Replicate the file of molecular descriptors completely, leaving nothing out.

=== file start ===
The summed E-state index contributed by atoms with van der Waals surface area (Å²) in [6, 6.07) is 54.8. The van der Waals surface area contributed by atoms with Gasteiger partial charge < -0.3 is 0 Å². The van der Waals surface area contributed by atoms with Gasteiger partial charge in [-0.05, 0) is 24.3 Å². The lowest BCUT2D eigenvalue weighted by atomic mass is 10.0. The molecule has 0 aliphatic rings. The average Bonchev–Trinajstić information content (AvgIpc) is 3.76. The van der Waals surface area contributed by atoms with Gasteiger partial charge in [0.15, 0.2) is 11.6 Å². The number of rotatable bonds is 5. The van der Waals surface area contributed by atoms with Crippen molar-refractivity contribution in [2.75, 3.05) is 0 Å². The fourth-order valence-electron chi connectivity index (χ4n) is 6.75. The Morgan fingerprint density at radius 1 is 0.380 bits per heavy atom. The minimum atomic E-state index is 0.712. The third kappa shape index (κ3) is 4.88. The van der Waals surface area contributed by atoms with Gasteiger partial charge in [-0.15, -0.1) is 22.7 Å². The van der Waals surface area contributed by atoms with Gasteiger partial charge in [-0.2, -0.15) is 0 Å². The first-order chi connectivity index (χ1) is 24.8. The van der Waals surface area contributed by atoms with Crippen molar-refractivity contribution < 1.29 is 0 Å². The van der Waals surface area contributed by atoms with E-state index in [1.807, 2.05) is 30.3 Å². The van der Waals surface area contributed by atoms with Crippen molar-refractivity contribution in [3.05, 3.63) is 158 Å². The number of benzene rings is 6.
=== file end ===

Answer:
The summed E-state index contributed by atoms with van der Waals surface area (Å²) in [6, 6.07) is 54.8. The van der Waals surface area contributed by atoms with Gasteiger partial charge < -0.3 is 0 Å². The van der Waals surface area contributed by atoms with Gasteiger partial charge in [-0.05, 0) is 24.3 Å². The lowest BCUT2D eigenvalue weighted by atomic mass is 10.0. The molecule has 0 aliphatic rings. The average Bonchev–Trinajstić information content (AvgIpc) is 3.76. The van der Waals surface area contributed by atoms with Gasteiger partial charge in [0.15, 0.2) is 11.6 Å². The number of rotatable bonds is 5. The van der Waals surface area contributed by atoms with Crippen molar-refractivity contribution in [2.75, 3.05) is 0 Å². The fourth-order valence-electron chi connectivity index (χ4n) is 6.75. The Morgan fingerprint density at radius 1 is 0.380 bits per heavy atom. The minimum atomic E-state index is 0.712. The third kappa shape index (κ3) is 4.88. The van der Waals surface area contributed by atoms with Gasteiger partial charge in [-0.15, -0.1) is 22.7 Å². The van der Waals surface area contributed by atoms with Gasteiger partial charge in [-0.2, -0.15) is 0 Å². The first-order chi connectivity index (χ1) is 24.8. The van der Waals surface area contributed by atoms with Crippen molar-refractivity contribution < 1.29 is 0 Å². The van der Waals surface area contributed by atoms with E-state index in [1.807, 2.05) is 30.3 Å². The van der Waals surface area contributed by atoms with Crippen molar-refractivity contribution in [3.05, 3.63) is 158 Å². The number of benzene rings is 6.